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Eliminating the Middle Man with a Solo 401K

Eliminating the Middle Man With a Solo 401kSolo 401K plans have been designed for the self-employed business person and their spouse who have no full-time employees. Contributions to the plan are tax deductible like other self-directed IRA accounts, and the funds are considered to be assets that are intended to grow without being taxed directly as income or capital gains until you withdraw the funds from the account.

The Solo 401K plans are fairly new to the market and offer specialized benefits such self-management of the account and elimination the middle man such as brokers, bankers, or trust companies. The Solo 401K limits you and your spouse to contributions just over $100,000 a year into your accounts. Funds from other self-directed IRA and can easily be transferred to the new Solo 401K plans without tax ramifications.


Unlike other self-directed IRA accounts, the Solo 401K puts no restrictions on how you invest the funds. You can choose real estate, private companies and even commodity markets. Solo 401K rules allow owners to borrow up to $50,000 per owner and $100,000 total if a spouse jointly participants in the plan.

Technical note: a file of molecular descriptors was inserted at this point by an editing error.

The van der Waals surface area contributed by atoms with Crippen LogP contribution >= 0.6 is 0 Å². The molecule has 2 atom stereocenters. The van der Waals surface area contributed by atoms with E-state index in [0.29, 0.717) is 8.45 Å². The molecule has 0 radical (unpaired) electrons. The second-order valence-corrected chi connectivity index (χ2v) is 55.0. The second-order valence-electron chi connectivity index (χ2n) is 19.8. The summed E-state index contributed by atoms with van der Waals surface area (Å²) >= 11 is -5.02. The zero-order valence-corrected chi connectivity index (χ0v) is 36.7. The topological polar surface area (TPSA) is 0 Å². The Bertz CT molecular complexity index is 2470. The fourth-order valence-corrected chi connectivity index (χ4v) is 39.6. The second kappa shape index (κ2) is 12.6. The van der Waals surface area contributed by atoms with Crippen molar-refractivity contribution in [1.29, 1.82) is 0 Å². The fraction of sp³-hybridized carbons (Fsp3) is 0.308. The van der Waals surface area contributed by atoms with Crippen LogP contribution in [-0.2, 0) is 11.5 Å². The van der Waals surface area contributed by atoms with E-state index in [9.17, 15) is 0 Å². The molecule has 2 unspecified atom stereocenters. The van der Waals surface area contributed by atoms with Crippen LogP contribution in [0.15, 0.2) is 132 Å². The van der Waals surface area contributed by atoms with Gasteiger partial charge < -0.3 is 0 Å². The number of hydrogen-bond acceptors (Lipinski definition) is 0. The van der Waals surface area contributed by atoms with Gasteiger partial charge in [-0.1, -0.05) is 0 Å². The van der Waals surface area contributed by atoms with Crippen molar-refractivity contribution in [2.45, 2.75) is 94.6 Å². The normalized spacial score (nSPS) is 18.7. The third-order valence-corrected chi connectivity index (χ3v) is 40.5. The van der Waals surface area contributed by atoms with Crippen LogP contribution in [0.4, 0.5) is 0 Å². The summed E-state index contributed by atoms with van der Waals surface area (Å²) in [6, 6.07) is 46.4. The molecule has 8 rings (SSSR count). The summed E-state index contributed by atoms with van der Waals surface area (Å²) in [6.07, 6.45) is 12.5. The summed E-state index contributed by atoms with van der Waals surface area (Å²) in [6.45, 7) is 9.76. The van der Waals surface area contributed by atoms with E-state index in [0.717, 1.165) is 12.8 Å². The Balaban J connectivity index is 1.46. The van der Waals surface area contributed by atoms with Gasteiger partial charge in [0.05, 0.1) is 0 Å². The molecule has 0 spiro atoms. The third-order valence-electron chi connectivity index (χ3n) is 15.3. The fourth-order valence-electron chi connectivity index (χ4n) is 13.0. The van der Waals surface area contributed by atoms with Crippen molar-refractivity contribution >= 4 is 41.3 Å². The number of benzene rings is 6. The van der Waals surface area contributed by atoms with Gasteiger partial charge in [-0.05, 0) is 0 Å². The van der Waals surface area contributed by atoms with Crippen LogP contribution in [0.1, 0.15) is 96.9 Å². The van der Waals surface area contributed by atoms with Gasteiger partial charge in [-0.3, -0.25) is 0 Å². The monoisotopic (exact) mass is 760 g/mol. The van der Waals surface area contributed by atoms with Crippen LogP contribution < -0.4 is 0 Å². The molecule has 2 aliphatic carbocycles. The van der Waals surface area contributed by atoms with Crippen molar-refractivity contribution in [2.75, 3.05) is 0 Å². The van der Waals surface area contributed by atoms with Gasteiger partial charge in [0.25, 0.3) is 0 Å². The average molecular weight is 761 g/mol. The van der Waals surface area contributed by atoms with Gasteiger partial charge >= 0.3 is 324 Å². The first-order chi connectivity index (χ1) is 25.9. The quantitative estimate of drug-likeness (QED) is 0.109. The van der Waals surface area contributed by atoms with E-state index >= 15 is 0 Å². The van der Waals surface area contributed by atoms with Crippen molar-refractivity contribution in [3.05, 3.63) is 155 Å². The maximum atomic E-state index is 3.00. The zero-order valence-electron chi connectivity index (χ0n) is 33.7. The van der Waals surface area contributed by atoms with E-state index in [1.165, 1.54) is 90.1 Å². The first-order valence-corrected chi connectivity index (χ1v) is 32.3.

You do need to repay the loan over a five years period, and prime rates do determine the interest rate amount included in the repayment plan. The advantage to taking the loan is that you will not pay taxes on the funds borrowed as long as the loan is repaid. If you withdraw the funds directly, there will be penalties and income taxes due just like traditional IRAs.


There are Solo 401K rules and Solo 401K limits to be eligible for participation in this tax savings plan. Doing business with independent contractors will not affect your eligibility, and business forms such as sole proprietorships, partnerships, LLCs or corporations are eligible, as long there are no full-time employees other than the owner of the business and spouse.

As a business owner, you may be your best investor and investment because the Solo 401K rules have provisions that allow business owners to contribute company profits into your retirement account. There are Solo 401K limits: business owners can match up to 25% of their total earned pay, which is calculated from your W-2, but you cannot exceed more than 20% of your business’s total net income or profit.


Unless you are educated and experienced in these tax savings plans, it is in your best interest to seek advice from an industry professional.

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Posted in Solo 401(k)

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